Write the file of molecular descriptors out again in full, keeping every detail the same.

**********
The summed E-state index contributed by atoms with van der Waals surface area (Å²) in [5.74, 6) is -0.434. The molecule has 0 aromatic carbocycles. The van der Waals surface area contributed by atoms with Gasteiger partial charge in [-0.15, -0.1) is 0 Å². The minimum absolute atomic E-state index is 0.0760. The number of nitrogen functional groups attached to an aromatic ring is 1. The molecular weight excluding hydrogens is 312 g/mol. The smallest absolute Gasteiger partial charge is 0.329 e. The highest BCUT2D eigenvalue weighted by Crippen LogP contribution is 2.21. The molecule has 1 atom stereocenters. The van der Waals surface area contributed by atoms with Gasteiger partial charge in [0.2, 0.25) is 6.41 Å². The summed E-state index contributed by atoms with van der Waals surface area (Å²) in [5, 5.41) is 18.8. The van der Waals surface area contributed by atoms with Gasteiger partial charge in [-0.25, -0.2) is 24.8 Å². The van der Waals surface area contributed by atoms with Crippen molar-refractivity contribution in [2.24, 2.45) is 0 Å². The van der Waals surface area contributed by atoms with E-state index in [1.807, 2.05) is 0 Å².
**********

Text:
The summed E-state index contributed by atoms with van der Waals surface area (Å²) in [5.74, 6) is -0.434. The molecule has 0 aromatic carbocycles. The van der Waals surface area contributed by atoms with Gasteiger partial charge in [-0.15, -0.1) is 0 Å². The minimum absolute atomic E-state index is 0.0760. The number of nitrogen functional groups attached to an aromatic ring is 1. The molecular weight excluding hydrogens is 312 g/mol. The smallest absolute Gasteiger partial charge is 0.329 e. The highest BCUT2D eigenvalue weighted by Crippen LogP contribution is 2.21. The molecule has 1 atom stereocenters. The van der Waals surface area contributed by atoms with Gasteiger partial charge in [0.2, 0.25) is 6.41 Å². The summed E-state index contributed by atoms with van der Waals surface area (Å²) in [5, 5.41) is 18.8. The van der Waals surface area contributed by atoms with Gasteiger partial charge in [-0.25, -0.2) is 24.8 Å². The van der Waals surface area contributed by atoms with Crippen molar-refractivity contribution in [2.24, 2.45) is 0 Å². The van der Waals surface area contributed by atoms with E-state index in [1.807, 2.05) is 0 Å².